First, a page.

But Taubes, of course, is not a theologian as such. He “ask[s] after the political potentials in theological metaphors, just as [Carl] Schmitt asks after the theological potentials of legal concepts.” The move here by Taubes is an important one to get straight. He is not asking about the presence of the political in the theological as such. He is after the potential of the political in the theological. This is a distinction between the analytic and the descriptive. The former introduces an adjective, be it theological or philosophical or political. The latter is descriptive of what is there.
The Pauline Signature, the Originary, and the Political
Regardless of what one thinks of Taubes here, an important distinction emerges in his reading for the political potential within theological metaphors that might shed light on much of the current work on Paul and politics within contemporary Pauline and biblical studies. The distinction is this: are current discourses of Paul and politics within biblical studies operating out of a movement of reading for the political potential within the historical material? Or is it reading for the political that is present within the historical?
No one doubts the political potential that emerges from the similarities between Pauline and imperial language. To repeat from Blanton, the Pauline signature allows us to “curl up inside the apparatuses themselves, hollowing out within their irresistibly effectual machinations the space of something like a downfall, something like an end, a kind of strangely invested or vibrant suspension of the machine or power in question.” Reading after the political potential of the Pauline signature strikes me as quite fascinating in terms of the current modes, moves, and moods within current forms of political theology as well as continental philosophy.
But to suggest that the political is there in Paul himself is another move altogether. We might well flip Taubes’ aphorism and ask, in some perverse allusion to Thomas Mann, Was ist heute nicht “Politik” (ausser dem politischen Geschwätz)? What, today is not “politics” (apart from political chatter)? What, then, does it mean to suggest a politics of Paul that was present within Paul himself? Political implications, again, are one thing, but questions of access to the “politics of Paul” need to be pressed. We do not after all have any explicit position statements or democratic voting records. What, therefore, does it mean for Paul to be political? Or, perhaps better, in what ways was it possible for Paul in fact to be political?
The answer to this question, I suspect, reveals one’s own politics. Much of the political chatter surrounding Paul’s “politics” within biblical studies takes an apologetic form, fashioning the wax nose of the man from Tarsus to play along the edges of our current episteme. This is the struggle over narrating the originary between those placing origin stories of Christianity within the spheres of the egalitarian and tolerant, the universal and the politically progressive, or the conservative and authoritarian. This is not a judgment on either side, but the positions taken here demonstrate what Blanton sees as the “elusively expansive cultural revolution curled up, as if still sleeping, within narrations of Christian origins.” Interpreters are branding their politics in the politics of Paul.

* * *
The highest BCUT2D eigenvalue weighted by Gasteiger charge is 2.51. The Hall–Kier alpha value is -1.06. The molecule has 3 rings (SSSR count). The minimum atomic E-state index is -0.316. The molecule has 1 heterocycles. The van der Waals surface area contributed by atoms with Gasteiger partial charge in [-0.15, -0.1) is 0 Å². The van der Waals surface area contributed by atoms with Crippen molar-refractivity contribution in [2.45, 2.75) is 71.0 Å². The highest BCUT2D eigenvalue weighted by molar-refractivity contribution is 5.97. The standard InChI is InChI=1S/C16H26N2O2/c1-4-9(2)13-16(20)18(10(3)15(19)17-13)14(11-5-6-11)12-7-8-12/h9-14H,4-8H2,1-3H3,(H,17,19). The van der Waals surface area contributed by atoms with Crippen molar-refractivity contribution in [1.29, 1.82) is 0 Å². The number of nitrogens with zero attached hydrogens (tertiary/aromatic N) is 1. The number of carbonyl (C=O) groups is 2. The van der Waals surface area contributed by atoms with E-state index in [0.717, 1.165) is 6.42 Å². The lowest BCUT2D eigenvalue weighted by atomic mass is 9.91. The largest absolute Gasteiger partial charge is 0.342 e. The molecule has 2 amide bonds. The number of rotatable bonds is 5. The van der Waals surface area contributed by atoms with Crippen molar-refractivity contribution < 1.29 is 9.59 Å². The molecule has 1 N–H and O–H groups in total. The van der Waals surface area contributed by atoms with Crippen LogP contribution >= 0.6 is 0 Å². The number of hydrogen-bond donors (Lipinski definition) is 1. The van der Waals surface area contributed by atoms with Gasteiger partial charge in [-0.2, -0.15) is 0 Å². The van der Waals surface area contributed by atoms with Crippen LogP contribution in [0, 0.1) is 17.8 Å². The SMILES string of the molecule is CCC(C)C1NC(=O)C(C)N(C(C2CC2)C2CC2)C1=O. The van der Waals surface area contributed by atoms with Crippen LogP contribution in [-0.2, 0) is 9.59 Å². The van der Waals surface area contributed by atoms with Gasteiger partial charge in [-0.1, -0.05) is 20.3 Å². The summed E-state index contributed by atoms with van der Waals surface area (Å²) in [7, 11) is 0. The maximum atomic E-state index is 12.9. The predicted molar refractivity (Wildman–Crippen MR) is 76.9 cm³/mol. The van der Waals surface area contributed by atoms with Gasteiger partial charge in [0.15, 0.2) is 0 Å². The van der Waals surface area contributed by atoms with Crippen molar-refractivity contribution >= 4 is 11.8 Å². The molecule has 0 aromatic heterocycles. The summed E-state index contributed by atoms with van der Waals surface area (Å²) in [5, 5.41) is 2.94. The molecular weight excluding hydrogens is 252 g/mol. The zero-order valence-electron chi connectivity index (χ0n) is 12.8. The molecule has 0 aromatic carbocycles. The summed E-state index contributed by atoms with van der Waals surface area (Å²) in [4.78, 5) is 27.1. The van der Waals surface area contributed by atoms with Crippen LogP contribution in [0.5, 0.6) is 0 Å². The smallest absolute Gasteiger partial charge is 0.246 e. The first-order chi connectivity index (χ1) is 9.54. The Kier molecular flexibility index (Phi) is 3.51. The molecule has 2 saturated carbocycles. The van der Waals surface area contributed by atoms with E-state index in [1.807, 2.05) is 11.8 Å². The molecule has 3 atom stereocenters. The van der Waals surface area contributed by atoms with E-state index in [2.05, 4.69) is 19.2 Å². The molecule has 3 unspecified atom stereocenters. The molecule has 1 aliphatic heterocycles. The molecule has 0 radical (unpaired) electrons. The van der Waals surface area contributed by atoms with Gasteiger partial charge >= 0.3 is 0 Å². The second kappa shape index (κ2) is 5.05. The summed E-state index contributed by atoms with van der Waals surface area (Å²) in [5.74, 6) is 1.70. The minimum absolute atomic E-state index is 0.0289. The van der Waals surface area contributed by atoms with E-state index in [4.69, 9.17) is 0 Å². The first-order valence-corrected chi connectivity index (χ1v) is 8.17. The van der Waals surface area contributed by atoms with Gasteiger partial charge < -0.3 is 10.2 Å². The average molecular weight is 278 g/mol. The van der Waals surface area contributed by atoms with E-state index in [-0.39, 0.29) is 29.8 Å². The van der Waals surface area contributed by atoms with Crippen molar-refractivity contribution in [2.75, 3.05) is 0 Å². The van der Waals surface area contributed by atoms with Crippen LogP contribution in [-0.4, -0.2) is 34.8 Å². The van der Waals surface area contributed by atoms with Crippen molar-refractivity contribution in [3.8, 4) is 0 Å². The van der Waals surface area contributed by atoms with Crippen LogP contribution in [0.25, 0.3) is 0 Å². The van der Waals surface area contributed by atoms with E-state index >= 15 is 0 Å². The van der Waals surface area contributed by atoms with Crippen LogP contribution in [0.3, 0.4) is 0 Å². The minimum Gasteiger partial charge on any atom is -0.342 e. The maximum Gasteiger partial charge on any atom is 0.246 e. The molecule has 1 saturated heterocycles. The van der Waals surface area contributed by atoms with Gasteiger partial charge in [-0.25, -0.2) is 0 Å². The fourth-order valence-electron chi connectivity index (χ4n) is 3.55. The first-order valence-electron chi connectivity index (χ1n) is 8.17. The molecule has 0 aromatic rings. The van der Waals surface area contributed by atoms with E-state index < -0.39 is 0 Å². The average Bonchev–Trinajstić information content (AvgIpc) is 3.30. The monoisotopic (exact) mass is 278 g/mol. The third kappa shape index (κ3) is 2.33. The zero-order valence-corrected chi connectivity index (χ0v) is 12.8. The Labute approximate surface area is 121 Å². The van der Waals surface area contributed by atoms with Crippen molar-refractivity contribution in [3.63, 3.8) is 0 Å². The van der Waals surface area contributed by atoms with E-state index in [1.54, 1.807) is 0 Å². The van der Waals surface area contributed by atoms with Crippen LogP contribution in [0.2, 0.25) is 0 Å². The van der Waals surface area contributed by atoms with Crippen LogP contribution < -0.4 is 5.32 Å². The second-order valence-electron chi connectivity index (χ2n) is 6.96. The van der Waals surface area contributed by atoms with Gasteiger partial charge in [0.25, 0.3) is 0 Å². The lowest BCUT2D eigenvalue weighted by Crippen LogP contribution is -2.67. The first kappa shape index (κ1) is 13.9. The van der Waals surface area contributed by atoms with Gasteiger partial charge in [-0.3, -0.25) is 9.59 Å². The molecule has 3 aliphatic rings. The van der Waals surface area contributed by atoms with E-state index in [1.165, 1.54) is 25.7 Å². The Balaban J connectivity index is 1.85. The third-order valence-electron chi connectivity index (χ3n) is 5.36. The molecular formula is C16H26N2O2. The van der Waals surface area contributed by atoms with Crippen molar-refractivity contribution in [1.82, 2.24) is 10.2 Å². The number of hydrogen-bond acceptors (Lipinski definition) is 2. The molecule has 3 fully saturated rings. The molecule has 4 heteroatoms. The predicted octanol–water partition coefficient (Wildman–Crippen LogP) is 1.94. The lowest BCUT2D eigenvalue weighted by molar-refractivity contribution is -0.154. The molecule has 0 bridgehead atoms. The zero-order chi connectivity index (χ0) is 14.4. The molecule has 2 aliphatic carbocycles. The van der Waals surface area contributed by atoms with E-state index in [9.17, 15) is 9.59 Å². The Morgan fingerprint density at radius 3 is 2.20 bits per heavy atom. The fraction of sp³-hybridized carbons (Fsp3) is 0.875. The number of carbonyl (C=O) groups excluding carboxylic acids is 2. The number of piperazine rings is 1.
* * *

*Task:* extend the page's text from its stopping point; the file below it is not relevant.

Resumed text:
Paul, God’s Itinerary, and the Birth of Early Christian Political Theology
It is within the longitude of Blanton and latitude of Taubes that I would like to locate Paul and the Faithfulness of God, N. T. Wright’s latest volume in his Christian origins series. In particular I am curious about his evolved reading of the political Paul within his tale of Christian origins and the question of God. Specifically with respect to the “question of God,” it is in this volume where God is named, as it were. In the first three volumes of Christian Origins and the Question of God, “god” remained left to be defined and hence not capitalized. With Paul, however, “god” becomes “God,” as Paul not only names and speaks of God “in a way nobody had done before”, but announces and embodies the “reconciliation […] of Christian Origins and the Question of God”.
It is interesting in this respect to read of Wright’s anxiety not to be classed as writing a New Testament theology or a New Testament history. He wants a “dialogue” and “synthesis” between the two, and in effect relocates theology and, with Paul, turns it into a “different kind of thing.”
I find this move not only quite intriguing but promising, too — so long as it is clear what is going on in Wright’s movements. For him, the “question of god” is in “constant and complex dialogue with the question of ‘Christian origins”. The movement from “god” to “God” in volume four, and not in volume two or three, thus places Paul along and within a major phase of what Régis Debray has brilliantly phrased God’s itinerary.
Though “Paul remains a decidedly and determinedly Jewish thinker” for Wright, Paul nevertheless “developed something we can appropriately call his ‘theology,’ a radical mutation in the core belief of his Jewish world”. Paul thus “invents something we may call ‘Christian theology’”. Again, Wright maintains that “Paul’s native Jewish world” set his theological agenda, but also that this world was “transformed […] in light of the cataclysmic revelation that the crucified Jesus had been raised from the dead”. Monotheism, election, and eschatology were “rethought, reworked, and reimagined” around Jesus and Spirit.